on April 29. He hasn't met anyone in Wladimir Klitschko's league. But there are reservations about Klitschko. He was awful against Fury and as he's now 41 and been out of action for 18 months I believe Joshua will stop him in about eight rounds. If the fight lasts longer Klitschko could be the winner.
Monte Barrett, former heavyweight contender (who boxed Klitschko in 2000)
I’m a fan of Anthony Joshua and he’s given real hope for the heavyweight division and I feel he has Wladimir Klitschko’s number. Klitschko is a picture perfect guy; he likes everything to be absolutely correct every time but this won’t be the case this time. He’s coming off a lay-off and a defeat to Fury and I really don’t think Wladimir does good against big guys.
Joshua sparred Klitschko a while back and did really good so he’ll be full of confidence and this will turn out to be the changing of the guard.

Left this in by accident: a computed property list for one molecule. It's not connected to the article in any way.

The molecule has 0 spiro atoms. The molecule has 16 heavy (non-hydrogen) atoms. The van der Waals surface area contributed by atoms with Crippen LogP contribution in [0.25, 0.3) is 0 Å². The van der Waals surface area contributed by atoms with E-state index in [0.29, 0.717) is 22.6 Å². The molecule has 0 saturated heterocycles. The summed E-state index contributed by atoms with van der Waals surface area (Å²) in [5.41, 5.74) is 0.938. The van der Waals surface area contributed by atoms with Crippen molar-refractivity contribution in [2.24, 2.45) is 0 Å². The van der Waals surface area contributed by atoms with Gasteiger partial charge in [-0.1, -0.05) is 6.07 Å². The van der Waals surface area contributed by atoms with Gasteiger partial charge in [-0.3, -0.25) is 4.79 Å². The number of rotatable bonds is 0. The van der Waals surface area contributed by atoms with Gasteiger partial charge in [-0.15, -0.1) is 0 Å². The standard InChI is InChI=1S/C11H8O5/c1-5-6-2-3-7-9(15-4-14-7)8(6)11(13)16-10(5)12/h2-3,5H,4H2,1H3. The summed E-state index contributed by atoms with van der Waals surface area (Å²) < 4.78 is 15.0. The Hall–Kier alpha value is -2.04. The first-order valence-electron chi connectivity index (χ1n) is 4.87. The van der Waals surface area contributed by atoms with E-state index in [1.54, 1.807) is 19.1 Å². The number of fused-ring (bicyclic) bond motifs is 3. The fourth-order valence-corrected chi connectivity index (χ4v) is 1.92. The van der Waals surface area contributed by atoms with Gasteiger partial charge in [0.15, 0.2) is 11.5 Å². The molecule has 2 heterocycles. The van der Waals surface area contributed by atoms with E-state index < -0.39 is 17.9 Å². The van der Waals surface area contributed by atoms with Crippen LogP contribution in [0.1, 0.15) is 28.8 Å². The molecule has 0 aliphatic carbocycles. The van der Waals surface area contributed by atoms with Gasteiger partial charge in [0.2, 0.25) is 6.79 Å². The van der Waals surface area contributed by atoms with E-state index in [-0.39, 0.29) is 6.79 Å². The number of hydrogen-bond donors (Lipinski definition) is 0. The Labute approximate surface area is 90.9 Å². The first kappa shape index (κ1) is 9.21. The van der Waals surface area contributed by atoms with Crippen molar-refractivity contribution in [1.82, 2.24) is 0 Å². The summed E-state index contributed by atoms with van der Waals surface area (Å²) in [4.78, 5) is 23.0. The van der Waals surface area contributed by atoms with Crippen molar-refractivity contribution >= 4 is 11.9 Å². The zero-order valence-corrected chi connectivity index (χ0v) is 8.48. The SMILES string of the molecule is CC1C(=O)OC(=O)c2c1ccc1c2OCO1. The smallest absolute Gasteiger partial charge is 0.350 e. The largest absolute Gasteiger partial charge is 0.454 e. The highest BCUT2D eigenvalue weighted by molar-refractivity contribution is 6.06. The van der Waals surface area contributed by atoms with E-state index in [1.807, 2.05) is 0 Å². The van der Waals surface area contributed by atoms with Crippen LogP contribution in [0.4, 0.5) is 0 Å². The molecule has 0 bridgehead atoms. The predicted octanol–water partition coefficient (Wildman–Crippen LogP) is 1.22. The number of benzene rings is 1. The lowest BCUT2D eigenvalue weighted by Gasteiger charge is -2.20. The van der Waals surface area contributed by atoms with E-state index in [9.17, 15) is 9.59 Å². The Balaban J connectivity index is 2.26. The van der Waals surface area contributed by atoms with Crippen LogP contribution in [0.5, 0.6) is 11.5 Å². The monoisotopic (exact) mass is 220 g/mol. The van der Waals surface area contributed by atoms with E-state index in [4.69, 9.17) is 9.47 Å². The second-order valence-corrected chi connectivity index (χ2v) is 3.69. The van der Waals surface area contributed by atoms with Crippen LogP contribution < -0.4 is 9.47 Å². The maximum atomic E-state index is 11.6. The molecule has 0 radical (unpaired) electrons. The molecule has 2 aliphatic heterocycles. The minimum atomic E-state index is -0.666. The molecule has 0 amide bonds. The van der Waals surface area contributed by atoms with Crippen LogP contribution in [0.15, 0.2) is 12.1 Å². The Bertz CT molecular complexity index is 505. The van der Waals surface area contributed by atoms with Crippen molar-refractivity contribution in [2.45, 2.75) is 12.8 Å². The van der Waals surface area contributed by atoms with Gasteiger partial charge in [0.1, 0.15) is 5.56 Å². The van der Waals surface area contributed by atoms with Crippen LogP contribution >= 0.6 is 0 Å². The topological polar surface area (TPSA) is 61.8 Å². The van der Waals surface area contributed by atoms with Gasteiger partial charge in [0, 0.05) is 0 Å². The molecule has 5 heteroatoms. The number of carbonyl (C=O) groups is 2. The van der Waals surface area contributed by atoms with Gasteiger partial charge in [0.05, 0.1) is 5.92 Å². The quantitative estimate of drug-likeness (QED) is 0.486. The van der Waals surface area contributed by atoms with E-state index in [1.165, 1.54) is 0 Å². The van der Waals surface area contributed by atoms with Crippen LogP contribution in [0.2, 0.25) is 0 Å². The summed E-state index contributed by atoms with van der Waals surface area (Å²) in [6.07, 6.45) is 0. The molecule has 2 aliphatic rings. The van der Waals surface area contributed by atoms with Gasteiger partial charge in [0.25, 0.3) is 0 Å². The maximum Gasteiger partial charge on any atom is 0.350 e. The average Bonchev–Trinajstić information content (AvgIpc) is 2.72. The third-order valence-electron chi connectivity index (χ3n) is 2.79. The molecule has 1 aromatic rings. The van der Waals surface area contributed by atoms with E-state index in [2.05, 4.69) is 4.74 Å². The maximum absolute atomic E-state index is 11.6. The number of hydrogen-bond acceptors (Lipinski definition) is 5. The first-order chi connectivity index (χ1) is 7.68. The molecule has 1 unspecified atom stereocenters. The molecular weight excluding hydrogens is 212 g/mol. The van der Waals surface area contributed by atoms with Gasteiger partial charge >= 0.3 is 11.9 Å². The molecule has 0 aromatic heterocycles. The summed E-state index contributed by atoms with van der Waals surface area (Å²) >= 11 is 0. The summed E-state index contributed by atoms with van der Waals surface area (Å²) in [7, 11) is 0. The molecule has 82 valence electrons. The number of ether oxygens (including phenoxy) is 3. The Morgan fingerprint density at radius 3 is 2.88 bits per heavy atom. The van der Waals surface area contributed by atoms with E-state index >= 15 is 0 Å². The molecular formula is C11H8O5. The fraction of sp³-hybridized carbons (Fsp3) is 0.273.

Lucas Browne, heavyweight contender
I think it's a 50-50 fight, they're both exceptional fighters and are clinical but, if I had to pick someone, I would go with Wlad.
Mal Rice, former pro heavyweight
I do not think that this will be one-way traffic, Klitschko has been around the world scene since Herbie Hide was world champion! All that experience will be needed to stall the fresh new lion in Joshua. People also seem to forget Klitschko has over 50 KO's to his name and Joshua's chin has yet to be tested. He hasn't shared a ring with a big puncher? Dillian Whyte rocked him and he couldn't make Chisora blink…
Maybe it’s the old romantic in me but I see one more great night for the old lion then he will help rebuild Joshua's career.
Richard Williams, former IBO light-middleweight champion
I think AJ wins by late stoppage in around ten to twelve rounds. I don't think Klitschko can deal with someone of similar size with a good jab and speed. He couldn't deal with Fury’s boxing and AJ, I believe, carries more power, as well as being more attack-minded.
Sam Sexton, heavyweight contender
I'm going to mix it up and go for a Klitschko stoppage in around eight or nine rounds.